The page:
Oscars Roundup: “Triangle of Sadness” retches out social commentary and uncomfortable comedy



Zephyrus writers Hannah Owens Pierre and Lilly Jaeger examine each Oscar Best Picture nominee in a countdown to the awards ceremony on March 12
Palme d’Or winning film “Triangle of Sadness,” which is Swedish director Ruben Östlund’s black comedy, which premiered in October at the Cannes Film Festival. At some viewings, attendees received a promotional “Triangle of Sadness” branded barf bag to accompany their viewing. The movie follows young model couple Carl and Yaya after they are invited to a luxury cruise trip with a bunch of wealthy elites. Through the interactions between boat staff and the passengers, the film explores social classes and just how funny old people puking can be. Reading a synopsis for the film simply won’t do the concept justice, as the plot unfolds in ways that just sound obscure in writing.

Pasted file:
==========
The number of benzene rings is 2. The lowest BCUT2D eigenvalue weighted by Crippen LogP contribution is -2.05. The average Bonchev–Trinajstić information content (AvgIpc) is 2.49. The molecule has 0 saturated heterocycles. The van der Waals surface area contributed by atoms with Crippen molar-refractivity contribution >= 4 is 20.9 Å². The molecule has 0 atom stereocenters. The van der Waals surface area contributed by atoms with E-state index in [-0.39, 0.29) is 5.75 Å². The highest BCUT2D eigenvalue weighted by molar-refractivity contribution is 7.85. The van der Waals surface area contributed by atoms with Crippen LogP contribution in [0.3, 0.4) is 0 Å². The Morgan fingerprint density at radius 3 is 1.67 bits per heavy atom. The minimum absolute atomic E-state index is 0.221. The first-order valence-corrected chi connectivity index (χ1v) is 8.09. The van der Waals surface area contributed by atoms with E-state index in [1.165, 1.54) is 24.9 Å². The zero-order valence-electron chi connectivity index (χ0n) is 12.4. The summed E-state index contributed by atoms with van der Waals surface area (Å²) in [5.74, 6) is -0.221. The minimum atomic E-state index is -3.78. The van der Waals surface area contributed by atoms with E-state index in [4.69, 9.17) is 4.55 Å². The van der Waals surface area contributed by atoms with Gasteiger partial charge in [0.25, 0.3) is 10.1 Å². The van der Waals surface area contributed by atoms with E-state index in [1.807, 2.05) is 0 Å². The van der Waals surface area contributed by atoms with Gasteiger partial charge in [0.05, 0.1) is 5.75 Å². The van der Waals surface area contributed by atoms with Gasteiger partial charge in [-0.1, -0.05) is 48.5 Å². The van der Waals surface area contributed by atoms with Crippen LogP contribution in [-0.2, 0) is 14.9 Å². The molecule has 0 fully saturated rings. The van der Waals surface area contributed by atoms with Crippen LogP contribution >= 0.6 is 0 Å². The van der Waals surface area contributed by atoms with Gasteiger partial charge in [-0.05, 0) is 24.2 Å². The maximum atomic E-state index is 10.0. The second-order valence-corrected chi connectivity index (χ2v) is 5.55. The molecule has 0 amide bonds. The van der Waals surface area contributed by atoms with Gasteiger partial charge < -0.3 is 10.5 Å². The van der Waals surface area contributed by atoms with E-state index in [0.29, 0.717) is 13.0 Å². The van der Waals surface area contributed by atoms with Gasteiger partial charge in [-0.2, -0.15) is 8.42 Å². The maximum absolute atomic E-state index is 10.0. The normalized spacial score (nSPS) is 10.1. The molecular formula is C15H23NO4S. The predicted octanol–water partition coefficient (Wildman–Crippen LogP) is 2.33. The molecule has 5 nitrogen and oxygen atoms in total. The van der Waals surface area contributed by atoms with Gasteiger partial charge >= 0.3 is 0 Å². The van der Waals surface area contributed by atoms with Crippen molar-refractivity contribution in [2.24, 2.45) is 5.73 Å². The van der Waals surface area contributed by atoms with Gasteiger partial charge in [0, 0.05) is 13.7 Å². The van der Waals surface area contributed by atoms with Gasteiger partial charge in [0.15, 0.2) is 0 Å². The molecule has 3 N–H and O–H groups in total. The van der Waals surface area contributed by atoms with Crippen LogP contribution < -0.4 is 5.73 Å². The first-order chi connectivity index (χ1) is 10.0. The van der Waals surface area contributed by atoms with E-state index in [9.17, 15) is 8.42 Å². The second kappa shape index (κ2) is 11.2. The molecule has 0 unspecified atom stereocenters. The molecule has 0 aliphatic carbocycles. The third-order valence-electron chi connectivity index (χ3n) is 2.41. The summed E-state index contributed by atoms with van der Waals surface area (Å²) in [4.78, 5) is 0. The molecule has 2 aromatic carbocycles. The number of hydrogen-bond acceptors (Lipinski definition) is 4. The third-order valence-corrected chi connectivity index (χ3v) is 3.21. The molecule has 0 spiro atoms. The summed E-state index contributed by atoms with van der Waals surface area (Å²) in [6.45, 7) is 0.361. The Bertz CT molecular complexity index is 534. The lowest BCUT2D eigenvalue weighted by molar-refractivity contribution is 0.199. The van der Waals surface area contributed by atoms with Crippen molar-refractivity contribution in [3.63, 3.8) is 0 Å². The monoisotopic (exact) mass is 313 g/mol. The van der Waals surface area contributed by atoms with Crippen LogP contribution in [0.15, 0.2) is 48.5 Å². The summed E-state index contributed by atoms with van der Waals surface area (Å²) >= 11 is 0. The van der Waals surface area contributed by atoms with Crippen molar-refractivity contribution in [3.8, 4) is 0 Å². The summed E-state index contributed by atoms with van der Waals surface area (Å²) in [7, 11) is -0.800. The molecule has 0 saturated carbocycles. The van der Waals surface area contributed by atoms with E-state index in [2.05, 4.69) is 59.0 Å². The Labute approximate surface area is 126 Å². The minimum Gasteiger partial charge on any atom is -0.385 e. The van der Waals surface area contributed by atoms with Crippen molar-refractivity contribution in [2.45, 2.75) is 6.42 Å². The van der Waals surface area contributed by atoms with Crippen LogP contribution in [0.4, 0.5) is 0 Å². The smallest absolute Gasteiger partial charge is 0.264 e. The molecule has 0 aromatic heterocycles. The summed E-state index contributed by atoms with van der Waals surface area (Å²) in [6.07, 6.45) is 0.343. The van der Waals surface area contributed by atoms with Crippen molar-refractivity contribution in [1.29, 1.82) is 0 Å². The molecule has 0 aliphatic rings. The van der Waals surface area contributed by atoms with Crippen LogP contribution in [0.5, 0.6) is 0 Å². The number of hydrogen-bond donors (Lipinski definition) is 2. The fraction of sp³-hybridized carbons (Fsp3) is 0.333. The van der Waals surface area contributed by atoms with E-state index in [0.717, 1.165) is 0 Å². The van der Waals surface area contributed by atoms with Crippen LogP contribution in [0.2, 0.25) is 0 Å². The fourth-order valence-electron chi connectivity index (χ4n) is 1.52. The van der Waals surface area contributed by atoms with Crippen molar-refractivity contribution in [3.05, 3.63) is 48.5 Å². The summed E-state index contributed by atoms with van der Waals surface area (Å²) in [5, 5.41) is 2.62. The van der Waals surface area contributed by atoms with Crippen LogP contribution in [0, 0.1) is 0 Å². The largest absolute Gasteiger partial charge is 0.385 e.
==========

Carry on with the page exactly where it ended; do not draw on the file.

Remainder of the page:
The first act sets up the movie perfectly, demonstrating Ostlund’s technical skill. Snappy shifts between scenes and smart dialogue showcase the relationship between Carl and Yaya. The satire writes itself with the empty romance between the two as Yaya invests Carl into the absurdity of “influencer” culture.
Likely the best scene in the entire movie is the second act montage of cruise passengers ending up incredibly seasick. Scenes like this are what make this movie work, because the sheer awkwardness of the comedy makes you almost feel bad for laughing. “Triangle of Sadness” excels at depicting gross or weird events in a genuinely funny way.
Prior to the third act, the movie keeps the viewer on their toes with quick edits and a good mix of comedy and plot. However, just like the cruise ship, the movie slowly sinks due to how much it seems to slow down. The plot takes a turn that feels incredibly similar to 2019’s “Parasite,” which is understandable because they both approach social class power dynamics similarly, but it felt like it was missing some substance.
Overall, “Triangle of Sadness” is an entertaining watch and only falls short because of its third act. Needless to say, the one star reviews for this movie are likely from those with really weak stomachs.

Rating: 3½ /5 As memorable as JLaw falling up the stairs